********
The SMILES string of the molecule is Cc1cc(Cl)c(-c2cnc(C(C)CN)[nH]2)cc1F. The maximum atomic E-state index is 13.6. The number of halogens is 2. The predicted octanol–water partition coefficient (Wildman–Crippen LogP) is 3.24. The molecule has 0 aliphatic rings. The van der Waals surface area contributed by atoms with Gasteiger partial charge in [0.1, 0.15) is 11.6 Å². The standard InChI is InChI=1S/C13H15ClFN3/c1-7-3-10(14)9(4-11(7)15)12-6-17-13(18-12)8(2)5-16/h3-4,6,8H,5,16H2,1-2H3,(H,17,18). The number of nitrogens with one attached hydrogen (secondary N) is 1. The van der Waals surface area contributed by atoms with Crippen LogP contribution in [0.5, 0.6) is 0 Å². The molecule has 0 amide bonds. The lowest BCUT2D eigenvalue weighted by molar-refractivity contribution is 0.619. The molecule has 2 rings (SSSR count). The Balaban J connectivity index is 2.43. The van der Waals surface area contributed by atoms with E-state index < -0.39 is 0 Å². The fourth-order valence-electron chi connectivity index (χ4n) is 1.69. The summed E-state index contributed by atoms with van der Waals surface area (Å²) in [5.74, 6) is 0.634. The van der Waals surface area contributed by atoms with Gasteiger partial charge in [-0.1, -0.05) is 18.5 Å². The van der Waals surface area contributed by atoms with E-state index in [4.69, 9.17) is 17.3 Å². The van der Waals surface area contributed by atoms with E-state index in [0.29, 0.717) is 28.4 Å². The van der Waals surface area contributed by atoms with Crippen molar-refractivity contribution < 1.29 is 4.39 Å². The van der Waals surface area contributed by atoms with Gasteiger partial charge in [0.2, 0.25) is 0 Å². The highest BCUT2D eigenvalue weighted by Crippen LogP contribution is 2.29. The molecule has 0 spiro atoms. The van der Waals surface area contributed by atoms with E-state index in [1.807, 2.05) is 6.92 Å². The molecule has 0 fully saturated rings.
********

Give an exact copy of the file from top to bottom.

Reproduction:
The SMILES string of the molecule is Cc1cc(Cl)c(-c2cnc(C(C)CN)[nH]2)cc1F. The maximum atomic E-state index is 13.6. The number of halogens is 2. The predicted octanol–water partition coefficient (Wildman–Crippen LogP) is 3.24. The molecule has 0 aliphatic rings. The van der Waals surface area contributed by atoms with Gasteiger partial charge in [0.1, 0.15) is 11.6 Å². The standard InChI is InChI=1S/C13H15ClFN3/c1-7-3-10(14)9(4-11(7)15)12-6-17-13(18-12)8(2)5-16/h3-4,6,8H,5,16H2,1-2H3,(H,17,18). The number of nitrogens with one attached hydrogen (secondary N) is 1. The van der Waals surface area contributed by atoms with Crippen LogP contribution in [0.5, 0.6) is 0 Å². The molecule has 0 amide bonds. The lowest BCUT2D eigenvalue weighted by molar-refractivity contribution is 0.619. The molecule has 2 rings (SSSR count). The Balaban J connectivity index is 2.43. The van der Waals surface area contributed by atoms with E-state index < -0.39 is 0 Å². The fourth-order valence-electron chi connectivity index (χ4n) is 1.69. The summed E-state index contributed by atoms with van der Waals surface area (Å²) in [5.74, 6) is 0.634. The van der Waals surface area contributed by atoms with Gasteiger partial charge in [-0.1, -0.05) is 18.5 Å². The van der Waals surface area contributed by atoms with E-state index in [4.69, 9.17) is 17.3 Å². The van der Waals surface area contributed by atoms with E-state index in [0.29, 0.717) is 28.4 Å². The van der Waals surface area contributed by atoms with Crippen molar-refractivity contribution < 1.29 is 4.39 Å². The van der Waals surface area contributed by atoms with Gasteiger partial charge in [0.2, 0.25) is 0 Å². The highest BCUT2D eigenvalue weighted by Crippen LogP contribution is 2.29. The molecule has 0 spiro atoms. The van der Waals surface area contributed by atoms with E-state index in [1.807, 2.05) is 6.92 Å². The molecule has 0 fully saturated rings.